Research in Motion, the maker of BlackBerry phones, has launched its one-stop shop for add-on applications.
While third-party programs have long been available for BlackBerrys from many sources, the Canadian company is now following in Apple’s footstep by creating and operating a central store. Every other major company in the “smart” phone industry is doing the same.
BlackBerry App World is available for download from RIM’s website with a thousand applications on offer.
Unlike Apple’s App Store, BlackBerry App World will share revenue with phone carriers and allow them to profile themselves by setting up their own stores-within-the-store, Balsillie said. It will also be possible for customers to charge application purchases to their phone bill, if their carrier chooses to enable that function.
Microsoft on Tuesday announced that carrier stores and billing will be part of its Windows Marketplace for Mobile, an applications store that will launch with new phones toward the end of the year.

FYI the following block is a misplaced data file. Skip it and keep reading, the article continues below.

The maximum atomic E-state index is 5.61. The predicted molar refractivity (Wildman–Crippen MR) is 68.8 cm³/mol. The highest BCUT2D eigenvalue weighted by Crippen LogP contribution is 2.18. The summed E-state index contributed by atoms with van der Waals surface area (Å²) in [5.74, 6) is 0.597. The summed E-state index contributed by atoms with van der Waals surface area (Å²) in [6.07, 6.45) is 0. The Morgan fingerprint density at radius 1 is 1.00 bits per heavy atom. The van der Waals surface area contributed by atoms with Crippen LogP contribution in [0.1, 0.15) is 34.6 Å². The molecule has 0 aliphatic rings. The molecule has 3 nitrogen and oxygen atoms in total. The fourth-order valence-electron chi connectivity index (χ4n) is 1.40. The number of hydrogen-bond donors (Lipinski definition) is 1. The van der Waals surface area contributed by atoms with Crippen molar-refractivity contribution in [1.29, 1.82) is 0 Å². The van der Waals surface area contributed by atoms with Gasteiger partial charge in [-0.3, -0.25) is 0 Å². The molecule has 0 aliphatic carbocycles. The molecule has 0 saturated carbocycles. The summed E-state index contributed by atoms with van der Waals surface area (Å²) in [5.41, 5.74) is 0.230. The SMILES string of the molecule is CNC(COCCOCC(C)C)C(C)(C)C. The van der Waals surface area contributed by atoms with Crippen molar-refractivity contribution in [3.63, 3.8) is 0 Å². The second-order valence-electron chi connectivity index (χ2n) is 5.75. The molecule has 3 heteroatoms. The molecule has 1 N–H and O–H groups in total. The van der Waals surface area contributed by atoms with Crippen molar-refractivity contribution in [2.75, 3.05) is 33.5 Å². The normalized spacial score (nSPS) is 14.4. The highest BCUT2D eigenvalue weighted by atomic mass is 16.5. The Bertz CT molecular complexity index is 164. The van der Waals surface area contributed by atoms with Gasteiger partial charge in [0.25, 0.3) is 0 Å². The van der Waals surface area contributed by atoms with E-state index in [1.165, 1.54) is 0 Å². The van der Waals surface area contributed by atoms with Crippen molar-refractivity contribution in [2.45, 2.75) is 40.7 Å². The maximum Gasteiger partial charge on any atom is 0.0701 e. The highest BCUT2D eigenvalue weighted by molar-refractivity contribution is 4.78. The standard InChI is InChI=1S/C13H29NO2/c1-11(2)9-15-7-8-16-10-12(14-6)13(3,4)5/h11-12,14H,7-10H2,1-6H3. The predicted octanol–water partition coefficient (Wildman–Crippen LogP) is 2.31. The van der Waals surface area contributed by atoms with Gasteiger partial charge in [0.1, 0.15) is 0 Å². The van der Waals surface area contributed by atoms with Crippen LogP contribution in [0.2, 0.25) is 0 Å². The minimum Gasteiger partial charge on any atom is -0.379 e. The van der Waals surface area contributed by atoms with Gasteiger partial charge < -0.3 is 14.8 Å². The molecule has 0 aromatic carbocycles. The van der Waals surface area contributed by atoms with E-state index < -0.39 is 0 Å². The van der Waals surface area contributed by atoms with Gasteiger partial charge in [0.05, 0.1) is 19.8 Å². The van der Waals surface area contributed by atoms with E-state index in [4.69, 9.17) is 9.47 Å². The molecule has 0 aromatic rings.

Nokia, the world’s largest maker of mobile phones, has several application stores but said earlier this year that it would combine them into one.
Google runs an Android Marketplace of programs for the G1 phone, which will be joined by other phones running Google’s Android software this year.
The launch of App World coincides with a speech by RIM’s other co-CEO, Mike Lazaridis, at a mobile phone trade show that starts in Las Vegas today.
He plans to profile the BlackBerry as a music-playing device, an important capability now that RIM is taking it from a business-oriented e-mail device to a mainstream smart phone competing with the iPhone.
But BlackBerry Co-Chief Executive Jim Balsillie said RIM has no plans to launch a music store of its own, like Apple and Nokia have.
“The key thing is to play the enabling card to all the music stores that are out there,” Balsillie said. “It would make as much sense for me to create my music store as it would be me to create my own email application to compete with Yahoo and Gmail,” he said.
– The Age: April 4 2009 –